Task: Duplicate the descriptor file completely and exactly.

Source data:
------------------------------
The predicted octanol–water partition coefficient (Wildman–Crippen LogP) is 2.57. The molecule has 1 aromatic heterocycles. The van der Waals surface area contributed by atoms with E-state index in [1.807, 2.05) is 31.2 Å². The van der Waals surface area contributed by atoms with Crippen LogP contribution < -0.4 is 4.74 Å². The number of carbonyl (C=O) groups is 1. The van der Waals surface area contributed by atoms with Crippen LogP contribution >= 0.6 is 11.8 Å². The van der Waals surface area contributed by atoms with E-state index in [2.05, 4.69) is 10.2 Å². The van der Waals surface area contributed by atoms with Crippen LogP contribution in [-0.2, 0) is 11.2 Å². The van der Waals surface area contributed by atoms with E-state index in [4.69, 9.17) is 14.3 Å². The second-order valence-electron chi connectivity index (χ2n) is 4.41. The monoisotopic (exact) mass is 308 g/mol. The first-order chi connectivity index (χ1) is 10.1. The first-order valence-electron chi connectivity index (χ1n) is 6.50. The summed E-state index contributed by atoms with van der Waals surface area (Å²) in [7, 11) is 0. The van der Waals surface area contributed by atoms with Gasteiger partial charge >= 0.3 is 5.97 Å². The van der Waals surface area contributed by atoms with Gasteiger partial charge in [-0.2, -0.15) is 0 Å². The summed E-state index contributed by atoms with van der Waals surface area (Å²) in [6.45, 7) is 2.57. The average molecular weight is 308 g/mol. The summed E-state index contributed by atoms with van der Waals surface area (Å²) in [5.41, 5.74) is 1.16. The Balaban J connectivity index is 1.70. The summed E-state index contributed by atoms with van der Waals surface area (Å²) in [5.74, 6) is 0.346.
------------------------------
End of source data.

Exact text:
The predicted octanol–water partition coefficient (Wildman–Crippen LogP) is 2.57. The molecule has 1 aromatic heterocycles. The van der Waals surface area contributed by atoms with E-state index in [1.807, 2.05) is 31.2 Å². The van der Waals surface area contributed by atoms with Crippen LogP contribution < -0.4 is 4.74 Å². The number of carbonyl (C=O) groups is 1. The van der Waals surface area contributed by atoms with Crippen LogP contribution >= 0.6 is 11.8 Å². The van der Waals surface area contributed by atoms with E-state index in [2.05, 4.69) is 10.2 Å². The van der Waals surface area contributed by atoms with Crippen LogP contribution in [-0.2, 0) is 11.2 Å². The van der Waals surface area contributed by atoms with E-state index in [4.69, 9.17) is 14.3 Å². The second-order valence-electron chi connectivity index (χ2n) is 4.41. The monoisotopic (exact) mass is 308 g/mol. The first-order chi connectivity index (χ1) is 10.1. The first-order valence-electron chi connectivity index (χ1n) is 6.50. The summed E-state index contributed by atoms with van der Waals surface area (Å²) in [7, 11) is 0. The van der Waals surface area contributed by atoms with Gasteiger partial charge >= 0.3 is 5.97 Å². The van der Waals surface area contributed by atoms with Gasteiger partial charge in [-0.2, -0.15) is 0 Å². The summed E-state index contributed by atoms with van der Waals surface area (Å²) in [6.45, 7) is 2.57. The average molecular weight is 308 g/mol. The summed E-state index contributed by atoms with van der Waals surface area (Å²) in [5.41, 5.74) is 1.16. The Balaban J connectivity index is 1.70. The summed E-state index contributed by atoms with van der Waals surface area (Å²) in [5.74, 6) is 0.346.